Despite the very high hurdles, however, I decided to run for president. I have spent the last 25 years defending good governance and fighting corruption. In 2000, at a time Cameroon was accused of being the most corrupt country in the world, I founded the national chapter of international anti-corruption NGO Transparency International. Needless to say, this earned me the ire of the establishment. I went on to work for bodies such as the African Development Bank and High Level Panel on Illicit Financial Flows from Africa.
In this time, I watched as my country steadily moved in the wrong direction. And with the worsening situation in the Anglophone regions threatening to pull apart the fabric of our nation, a sense of responsibility weighed on my soul. I knew that I had to put my experience at the service of our citizens and attack the issues at their source – the system.
In the end, though, I withdrew my candidacy and backed Maurice Kamto. There is nowhere in African where the opposition has removed a dictator like Biya without presenting a common front. In Cameroon, the remaining eight candidates held some further meetings, but never met once together as a group. This meant that there was no single opposition candidate. This fact discouraged voters who concluded it was a waste of time.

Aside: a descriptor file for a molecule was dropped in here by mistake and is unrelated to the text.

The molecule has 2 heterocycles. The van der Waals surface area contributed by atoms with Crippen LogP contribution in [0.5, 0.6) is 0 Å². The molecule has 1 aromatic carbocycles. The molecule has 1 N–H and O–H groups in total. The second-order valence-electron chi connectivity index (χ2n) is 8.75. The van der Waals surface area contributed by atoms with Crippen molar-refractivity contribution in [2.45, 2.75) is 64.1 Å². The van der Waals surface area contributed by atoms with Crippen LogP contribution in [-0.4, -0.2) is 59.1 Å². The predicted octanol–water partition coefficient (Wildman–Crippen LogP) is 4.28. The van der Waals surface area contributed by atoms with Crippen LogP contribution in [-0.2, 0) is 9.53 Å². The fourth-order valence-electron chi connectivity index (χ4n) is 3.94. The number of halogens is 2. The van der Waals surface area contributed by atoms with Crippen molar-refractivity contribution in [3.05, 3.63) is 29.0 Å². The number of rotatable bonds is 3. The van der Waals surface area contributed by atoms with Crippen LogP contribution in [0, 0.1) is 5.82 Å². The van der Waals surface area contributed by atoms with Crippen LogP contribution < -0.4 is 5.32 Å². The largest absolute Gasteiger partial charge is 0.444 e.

In the final tally, Biya officially won with 71.28%. Kamto came second with 14.23%. But there were reports of massive fraud. The absence of opposition officials at many polling stations allowed the stuffing of ballot boxes. An incomplete biometric system meant that certain people voted multiple times.
The legal challenge against the election results that followed exposed the Constitutional Council as political institution. This all played out on national television and many citizens, for the first time, witnessed the fraud that cripples our electoral process.
The danger that Cameroon now faces is that its elections’ lack of credibility could lead voters to question the need to participate. And if electoral justice becomes captured by politics and hence incapable of addressing issues raised by the proper, the streets will take over. Since the presidential elections, there have been demonstrations against what has been described as a faulted political process. These demonstrations have been relayed to the Diaspora in Europe and America.
Cameroon needs to design an adequate electoral system. It is essential to make reforms so that the individual controlling the process is not also a player in it. This year, Cameroons saw first-hand the effects of a lopsided system. If the electoral playing field is not evened out then the country risks being stuck in an interminable loop created by a government for the government. Cameroonians will only stand for this so long. Till then, Cameroon remains a state captured by a few oligarchs.